Hallucinogens are drugs that distort sensory perceptions and can induce hallucinations.  They include LSD, psilocybin, and mescaline.  Other drugs with similar effects are cannabis (marijuana) and phenocyclidine (PCP).  Although these drugs may not lead to phsiolgocial dependence, psychological dependence may occur.

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How does the biological perspective view the causes of substance abuse and dependence?

The biological perspective focuses on uncovering the biological pathways that may explain mechanisms of physiological dependence.  The biological perspective spawns the disease model, which posits that alcoholism and other forms of substance abuse are disease processes.

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How does the behavioural/learning perspective view the causes of substance abuse and dependence?

Learning perspectives view substance abuse disorders as learned patterns of behaviour, with roles for classical and operant conditioning and observational learning.

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How does the cognitive perspective view the causes of substance abuse and dependence?

Cognitive perspectives focus on roles of attitudes, beliefs, and expectancies in accounting for substance use and abuse.

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How does the cognitive perspective view the causes of substance abuse and dependence?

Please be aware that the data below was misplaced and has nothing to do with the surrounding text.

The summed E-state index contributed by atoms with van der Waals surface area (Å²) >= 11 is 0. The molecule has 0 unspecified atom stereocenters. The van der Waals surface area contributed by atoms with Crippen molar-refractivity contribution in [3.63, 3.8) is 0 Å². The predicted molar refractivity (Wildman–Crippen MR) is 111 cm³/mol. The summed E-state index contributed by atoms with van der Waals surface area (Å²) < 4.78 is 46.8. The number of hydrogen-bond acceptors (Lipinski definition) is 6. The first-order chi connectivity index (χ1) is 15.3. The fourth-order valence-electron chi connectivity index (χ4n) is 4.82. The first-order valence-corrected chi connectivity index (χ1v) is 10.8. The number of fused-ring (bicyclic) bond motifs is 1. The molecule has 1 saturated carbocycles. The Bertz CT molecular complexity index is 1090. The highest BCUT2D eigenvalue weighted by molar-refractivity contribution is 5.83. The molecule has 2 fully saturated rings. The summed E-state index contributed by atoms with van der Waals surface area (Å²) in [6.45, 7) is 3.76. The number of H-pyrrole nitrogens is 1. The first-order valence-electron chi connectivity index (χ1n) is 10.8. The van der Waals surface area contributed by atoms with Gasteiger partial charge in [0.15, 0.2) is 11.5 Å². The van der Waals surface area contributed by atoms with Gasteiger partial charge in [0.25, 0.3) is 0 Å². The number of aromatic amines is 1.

Cognitive perspectives focus on roles of attitudes, beliefs, and expectancies in accounting for substance use and abuse.

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How does the sociocultural perspective view the causes of substance abuse and dependence?

Sociocultural perspectives emphasize the cultural, group, and social factors that underlie drug-use patterns, including the role of peer pressure in determining adolescent drug use.

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How does the psychodynamic perspective view the causes of substance abuse and dependence?

Psychodynamic theorists view the problem of substance abuse, such as excessive drinking and habitual smoking, as signs of an oral fixation.

42

What treatment approaches are used to help people overcome problems of substance abuse and dependence?

Biological approaches

Biological approaches to substance abuse disorders include detoxification; the use of drugs such as disufiram, methadone, naltrexone, and antidepressants; and nicotine replacement therapy.

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What treatment approaches are used to help people overcome problems of substance abuse and dependence?

Residential approaches

Residential treatment approaches include hospitals and therapeutic residences.

44

What treatment approaches are used to help people overcome problems of substance abuse and dependence?

Nonprofessional support groups

Nonprofessional support groups, such as Alcoholics Anonymous, promote abstinence within a supportive group setting.

45

What treatment approaches are used to help people overcome problems of substance abuse and dependence?

Psychodynamic approaches

Psychodynamic therapists focus on uncovering the inner conflicts originating in childhood that they believe lie at the root of substance abuse problems.

46

Regardless of the initial success of a treatment technique, relapse remains a pressing problem in treating people with substance abuse problems.

Describe relapse prevention.

Relapse-prevention training employs cognitive-behavioural techniques to help recovering substance abusers cope with high-risk situations and prevent lapses from becoming relapses by interpreting lapses in less damaging ways.